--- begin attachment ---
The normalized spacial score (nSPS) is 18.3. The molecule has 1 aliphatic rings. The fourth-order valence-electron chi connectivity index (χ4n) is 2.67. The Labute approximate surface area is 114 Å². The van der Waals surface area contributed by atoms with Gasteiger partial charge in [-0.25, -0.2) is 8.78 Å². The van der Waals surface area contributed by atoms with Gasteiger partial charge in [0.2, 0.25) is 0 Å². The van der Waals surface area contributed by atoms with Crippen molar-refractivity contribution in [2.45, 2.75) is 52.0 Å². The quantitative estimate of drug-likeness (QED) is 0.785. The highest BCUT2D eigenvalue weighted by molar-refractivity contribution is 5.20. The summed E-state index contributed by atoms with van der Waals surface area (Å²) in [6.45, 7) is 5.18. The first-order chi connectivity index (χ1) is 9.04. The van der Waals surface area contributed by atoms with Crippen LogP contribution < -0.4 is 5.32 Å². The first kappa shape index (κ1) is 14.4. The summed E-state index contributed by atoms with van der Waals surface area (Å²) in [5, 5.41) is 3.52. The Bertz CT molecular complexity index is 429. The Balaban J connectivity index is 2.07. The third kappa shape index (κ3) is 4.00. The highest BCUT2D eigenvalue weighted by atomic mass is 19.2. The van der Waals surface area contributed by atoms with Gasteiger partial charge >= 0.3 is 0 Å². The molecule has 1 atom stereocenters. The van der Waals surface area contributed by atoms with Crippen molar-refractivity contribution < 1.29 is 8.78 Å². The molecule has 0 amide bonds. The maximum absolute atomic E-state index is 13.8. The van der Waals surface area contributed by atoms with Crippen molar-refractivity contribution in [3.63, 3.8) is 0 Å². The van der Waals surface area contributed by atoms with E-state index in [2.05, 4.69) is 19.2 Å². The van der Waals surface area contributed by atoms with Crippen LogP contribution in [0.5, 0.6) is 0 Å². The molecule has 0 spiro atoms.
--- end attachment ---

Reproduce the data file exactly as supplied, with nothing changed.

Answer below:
The normalized spacial score (nSPS) is 18.3. The molecule has 1 aliphatic rings. The fourth-order valence-electron chi connectivity index (χ4n) is 2.67. The Labute approximate surface area is 114 Å². The van der Waals surface area contributed by atoms with Gasteiger partial charge in [-0.25, -0.2) is 8.78 Å². The van der Waals surface area contributed by atoms with Gasteiger partial charge in [0.2, 0.25) is 0 Å². The van der Waals surface area contributed by atoms with Crippen molar-refractivity contribution in [2.45, 2.75) is 52.0 Å². The quantitative estimate of drug-likeness (QED) is 0.785. The highest BCUT2D eigenvalue weighted by molar-refractivity contribution is 5.20. The summed E-state index contributed by atoms with van der Waals surface area (Å²) in [6.45, 7) is 5.18. The first-order chi connectivity index (χ1) is 9.04. The van der Waals surface area contributed by atoms with Crippen LogP contribution < -0.4 is 5.32 Å². The first kappa shape index (κ1) is 14.4. The summed E-state index contributed by atoms with van der Waals surface area (Å²) in [5, 5.41) is 3.52. The Bertz CT molecular complexity index is 429. The Balaban J connectivity index is 2.07. The third kappa shape index (κ3) is 4.00. The highest BCUT2D eigenvalue weighted by atomic mass is 19.2. The van der Waals surface area contributed by atoms with Gasteiger partial charge >= 0.3 is 0 Å². The molecule has 1 atom stereocenters. The van der Waals surface area contributed by atoms with Crippen molar-refractivity contribution < 1.29 is 8.78 Å². The molecule has 0 amide bonds. The maximum absolute atomic E-state index is 13.8. The van der Waals surface area contributed by atoms with Crippen molar-refractivity contribution in [3.63, 3.8) is 0 Å². The van der Waals surface area contributed by atoms with E-state index in [2.05, 4.69) is 19.2 Å². The van der Waals surface area contributed by atoms with Crippen LogP contribution in [0.5, 0.6) is 0 Å². The molecule has 0 spiro atoms.